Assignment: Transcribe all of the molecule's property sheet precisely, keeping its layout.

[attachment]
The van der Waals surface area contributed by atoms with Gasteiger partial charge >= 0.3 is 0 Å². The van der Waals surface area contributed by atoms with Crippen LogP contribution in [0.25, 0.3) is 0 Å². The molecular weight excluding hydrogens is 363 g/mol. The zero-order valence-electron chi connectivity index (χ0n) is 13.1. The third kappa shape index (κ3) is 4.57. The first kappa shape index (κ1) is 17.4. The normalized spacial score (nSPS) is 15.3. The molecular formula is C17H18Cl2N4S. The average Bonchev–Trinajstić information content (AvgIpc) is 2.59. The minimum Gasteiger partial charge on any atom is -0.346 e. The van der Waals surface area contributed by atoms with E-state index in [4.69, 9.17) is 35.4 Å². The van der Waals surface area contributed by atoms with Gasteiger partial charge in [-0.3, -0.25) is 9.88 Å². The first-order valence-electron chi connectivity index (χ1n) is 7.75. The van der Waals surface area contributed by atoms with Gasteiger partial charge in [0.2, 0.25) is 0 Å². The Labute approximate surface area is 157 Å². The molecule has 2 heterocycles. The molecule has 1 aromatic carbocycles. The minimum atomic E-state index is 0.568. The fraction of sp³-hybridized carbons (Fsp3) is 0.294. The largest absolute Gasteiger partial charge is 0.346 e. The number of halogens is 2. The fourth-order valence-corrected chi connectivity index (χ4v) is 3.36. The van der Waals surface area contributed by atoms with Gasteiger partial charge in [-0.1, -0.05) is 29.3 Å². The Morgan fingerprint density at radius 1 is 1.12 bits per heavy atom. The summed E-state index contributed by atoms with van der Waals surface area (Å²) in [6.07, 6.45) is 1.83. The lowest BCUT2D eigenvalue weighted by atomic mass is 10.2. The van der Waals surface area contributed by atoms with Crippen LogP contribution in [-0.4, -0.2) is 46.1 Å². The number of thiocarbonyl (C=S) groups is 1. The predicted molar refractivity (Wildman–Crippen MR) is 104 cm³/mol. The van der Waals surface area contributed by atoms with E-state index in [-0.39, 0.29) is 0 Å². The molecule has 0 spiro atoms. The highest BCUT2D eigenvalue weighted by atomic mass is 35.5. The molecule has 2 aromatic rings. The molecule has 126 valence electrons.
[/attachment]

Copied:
The van der Waals surface area contributed by atoms with Gasteiger partial charge >= 0.3 is 0 Å². The van der Waals surface area contributed by atoms with Crippen LogP contribution in [0.25, 0.3) is 0 Å². The molecular weight excluding hydrogens is 363 g/mol. The zero-order valence-electron chi connectivity index (χ0n) is 13.1. The third kappa shape index (κ3) is 4.57. The first kappa shape index (κ1) is 17.4. The normalized spacial score (nSPS) is 15.3. The molecular formula is C17H18Cl2N4S. The average Bonchev–Trinajstić information content (AvgIpc) is 2.59. The minimum Gasteiger partial charge on any atom is -0.346 e. The van der Waals surface area contributed by atoms with E-state index in [4.69, 9.17) is 35.4 Å². The van der Waals surface area contributed by atoms with Gasteiger partial charge in [-0.3, -0.25) is 9.88 Å². The first-order valence-electron chi connectivity index (χ1n) is 7.75. The van der Waals surface area contributed by atoms with Gasteiger partial charge in [0.2, 0.25) is 0 Å². The Labute approximate surface area is 157 Å². The molecule has 2 heterocycles. The molecule has 1 aromatic carbocycles. The minimum atomic E-state index is 0.568. The fraction of sp³-hybridized carbons (Fsp3) is 0.294. The largest absolute Gasteiger partial charge is 0.346 e. The number of halogens is 2. The fourth-order valence-corrected chi connectivity index (χ4v) is 3.36. The van der Waals surface area contributed by atoms with Gasteiger partial charge in [-0.1, -0.05) is 29.3 Å². The Morgan fingerprint density at radius 1 is 1.12 bits per heavy atom. The summed E-state index contributed by atoms with van der Waals surface area (Å²) in [6.07, 6.45) is 1.83. The lowest BCUT2D eigenvalue weighted by atomic mass is 10.2. The van der Waals surface area contributed by atoms with Crippen LogP contribution in [-0.4, -0.2) is 46.1 Å². The number of thiocarbonyl (C=S) groups is 1. The predicted molar refractivity (Wildman–Crippen MR) is 104 cm³/mol. The van der Waals surface area contributed by atoms with E-state index in [-0.39, 0.29) is 0 Å². The molecule has 0 spiro atoms. The highest BCUT2D eigenvalue weighted by atomic mass is 35.5. The molecule has 2 aromatic rings. The molecule has 126 valence electrons.